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OSHA issued a proposed rule to extend the compliance date for the crane operator certification requirement
OSHA issued a proposed rule to extend the compliance date for the crane operator certification requirement
February 11, 2014 7:00 AM CST

OSHA issues proposed rule to extend compliance date for crane operator certification requirements

Proposed rule would extend the compliance date three years

By

The Occupational Safety and Health Administration issued a proposed rule to extend the compliance date for the crane operator certification requirement by three years to Nov. 10, 2017. The proposal would also extend to the same date the existing phase-in requirement that employers ensure that their operators are qualified to operate the equipment.

OSHA issued a final standard on requirements for cranes and derricks in construction work on Aug. 9, 2010. The standard requires crane operators on construction sites to meet one of four qualification/certification options by Nov. 10, 2014. After OSHA issued the standard, a number of parties raised concerns about the qualification/certification requirements. After conducting several public meetings, OSHA decided to extend the enforcement date so that the certification requirements do not take effect during potential rulemaking or cause disruption to the construction industry.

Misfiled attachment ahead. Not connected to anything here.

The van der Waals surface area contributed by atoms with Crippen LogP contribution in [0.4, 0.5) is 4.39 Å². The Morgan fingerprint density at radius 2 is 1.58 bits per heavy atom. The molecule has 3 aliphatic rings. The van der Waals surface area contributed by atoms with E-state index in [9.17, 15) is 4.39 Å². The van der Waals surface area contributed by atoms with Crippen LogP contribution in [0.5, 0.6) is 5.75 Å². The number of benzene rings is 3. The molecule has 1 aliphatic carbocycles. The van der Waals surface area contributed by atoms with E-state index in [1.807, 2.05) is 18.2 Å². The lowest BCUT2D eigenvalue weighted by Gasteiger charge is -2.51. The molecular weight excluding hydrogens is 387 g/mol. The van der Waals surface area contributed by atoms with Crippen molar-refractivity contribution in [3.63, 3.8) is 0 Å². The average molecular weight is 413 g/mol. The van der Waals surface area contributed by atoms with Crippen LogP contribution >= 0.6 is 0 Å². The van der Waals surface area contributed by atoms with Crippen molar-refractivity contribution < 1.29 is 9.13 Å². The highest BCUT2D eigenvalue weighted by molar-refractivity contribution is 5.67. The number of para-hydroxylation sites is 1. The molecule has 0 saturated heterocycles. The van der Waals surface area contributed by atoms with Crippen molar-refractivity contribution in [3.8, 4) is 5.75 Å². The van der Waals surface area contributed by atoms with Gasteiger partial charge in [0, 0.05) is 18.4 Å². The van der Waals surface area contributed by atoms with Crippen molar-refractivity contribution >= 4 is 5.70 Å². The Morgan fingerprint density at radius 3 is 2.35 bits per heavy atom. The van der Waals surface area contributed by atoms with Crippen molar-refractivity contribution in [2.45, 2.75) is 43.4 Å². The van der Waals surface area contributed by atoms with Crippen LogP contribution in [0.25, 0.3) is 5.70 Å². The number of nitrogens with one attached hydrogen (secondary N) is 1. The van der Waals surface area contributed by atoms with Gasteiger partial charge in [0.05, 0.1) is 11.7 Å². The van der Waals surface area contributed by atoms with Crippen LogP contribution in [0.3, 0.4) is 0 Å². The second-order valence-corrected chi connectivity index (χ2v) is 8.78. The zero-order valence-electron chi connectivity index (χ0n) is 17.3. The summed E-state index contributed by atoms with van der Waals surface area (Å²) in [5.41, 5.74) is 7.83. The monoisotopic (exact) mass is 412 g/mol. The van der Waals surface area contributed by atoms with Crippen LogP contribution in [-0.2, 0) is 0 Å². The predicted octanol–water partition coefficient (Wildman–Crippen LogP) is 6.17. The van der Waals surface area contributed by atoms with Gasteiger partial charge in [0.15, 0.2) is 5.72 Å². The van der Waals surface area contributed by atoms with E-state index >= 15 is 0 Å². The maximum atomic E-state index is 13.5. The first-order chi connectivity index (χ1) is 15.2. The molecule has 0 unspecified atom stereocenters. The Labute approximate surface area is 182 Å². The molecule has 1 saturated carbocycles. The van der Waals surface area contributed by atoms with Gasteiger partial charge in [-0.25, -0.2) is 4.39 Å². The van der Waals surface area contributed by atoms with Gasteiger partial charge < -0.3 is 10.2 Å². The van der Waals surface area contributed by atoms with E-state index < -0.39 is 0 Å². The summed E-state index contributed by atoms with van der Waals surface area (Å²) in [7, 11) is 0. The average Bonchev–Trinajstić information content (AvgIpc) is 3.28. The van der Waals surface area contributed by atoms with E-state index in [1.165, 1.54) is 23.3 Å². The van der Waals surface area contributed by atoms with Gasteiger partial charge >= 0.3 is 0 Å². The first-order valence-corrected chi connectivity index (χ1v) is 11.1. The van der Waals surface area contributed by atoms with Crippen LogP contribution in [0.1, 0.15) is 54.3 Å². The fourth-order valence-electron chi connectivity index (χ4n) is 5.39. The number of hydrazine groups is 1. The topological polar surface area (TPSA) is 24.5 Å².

Comments may submitted electronically at www.regulations.gov, the Federal e-Rulemaking Portal or by facsimile or mail. See the Federal Register notice for submission details and additional information about this proposed rule. Comments must be submitted by March 12, 2014.

OSHA held three stakeholder meetings on operator certification/qualification issues in April 2013 and posted detailed notes of the meetings at www.osha.gov/cranes-derricks/stakeholders.html, a Web page devoted to the stakeholder meeting. A list of frequently asked questions are also posted on OSHA’s Cranes and Derricks in Construction Web page to provide additional clarification and address some comments and concerns raised by stakeholders.


About the Author

Under the Occupational Safety and Health Act of 1970, employers are responsible for providing safe and healthful workplaces for their employees. OSHA's role is to assure these conditions for America's working men and women by setting and enforcing standards, and providing training, education and assistance. For more information, visit www.osha.gov.

 

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